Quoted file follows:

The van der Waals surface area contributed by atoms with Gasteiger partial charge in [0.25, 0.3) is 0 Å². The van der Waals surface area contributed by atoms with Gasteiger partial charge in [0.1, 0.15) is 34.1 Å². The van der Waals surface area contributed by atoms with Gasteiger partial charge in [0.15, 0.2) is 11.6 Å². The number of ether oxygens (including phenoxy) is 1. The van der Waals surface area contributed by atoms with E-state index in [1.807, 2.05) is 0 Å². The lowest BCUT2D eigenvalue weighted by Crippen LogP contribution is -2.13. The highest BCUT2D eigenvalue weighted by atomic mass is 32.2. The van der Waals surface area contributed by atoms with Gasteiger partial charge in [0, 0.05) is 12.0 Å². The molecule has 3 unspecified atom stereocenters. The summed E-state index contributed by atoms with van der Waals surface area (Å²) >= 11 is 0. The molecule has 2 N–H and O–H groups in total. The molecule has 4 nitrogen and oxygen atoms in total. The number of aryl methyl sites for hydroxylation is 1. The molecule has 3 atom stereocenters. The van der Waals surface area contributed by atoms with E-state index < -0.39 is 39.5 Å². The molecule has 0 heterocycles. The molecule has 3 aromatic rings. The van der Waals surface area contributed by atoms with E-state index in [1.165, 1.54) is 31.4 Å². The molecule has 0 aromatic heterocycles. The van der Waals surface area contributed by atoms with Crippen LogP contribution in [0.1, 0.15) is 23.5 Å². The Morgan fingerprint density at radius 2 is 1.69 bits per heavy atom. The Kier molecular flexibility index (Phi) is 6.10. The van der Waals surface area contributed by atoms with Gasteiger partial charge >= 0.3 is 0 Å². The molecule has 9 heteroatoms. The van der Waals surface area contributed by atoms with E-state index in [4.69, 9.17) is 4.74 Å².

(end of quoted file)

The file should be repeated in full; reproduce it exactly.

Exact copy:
The van der Waals surface area contributed by atoms with Gasteiger partial charge in [0.25, 0.3) is 0 Å². The van der Waals surface area contributed by atoms with Gasteiger partial charge in [0.1, 0.15) is 34.1 Å². The van der Waals surface area contributed by atoms with Gasteiger partial charge in [0.15, 0.2) is 11.6 Å². The number of ether oxygens (including phenoxy) is 1. The van der Waals surface area contributed by atoms with E-state index in [1.807, 2.05) is 0 Å². The lowest BCUT2D eigenvalue weighted by Crippen LogP contribution is -2.13. The highest BCUT2D eigenvalue weighted by atomic mass is 32.2. The van der Waals surface area contributed by atoms with Gasteiger partial charge in [0, 0.05) is 12.0 Å². The molecule has 3 unspecified atom stereocenters. The summed E-state index contributed by atoms with van der Waals surface area (Å²) >= 11 is 0. The molecule has 2 N–H and O–H groups in total. The molecule has 4 nitrogen and oxygen atoms in total. The number of aryl methyl sites for hydroxylation is 1. The molecule has 3 atom stereocenters. The van der Waals surface area contributed by atoms with E-state index < -0.39 is 39.5 Å². The molecule has 0 heterocycles. The molecule has 3 aromatic rings. The van der Waals surface area contributed by atoms with E-state index in [1.165, 1.54) is 31.4 Å². The molecule has 0 aromatic heterocycles. The van der Waals surface area contributed by atoms with Crippen LogP contribution in [0.1, 0.15) is 23.5 Å². The Morgan fingerprint density at radius 2 is 1.69 bits per heavy atom. The Kier molecular flexibility index (Phi) is 6.10. The van der Waals surface area contributed by atoms with Gasteiger partial charge >= 0.3 is 0 Å². The molecule has 9 heteroatoms. The van der Waals surface area contributed by atoms with E-state index in [4.69, 9.17) is 4.74 Å².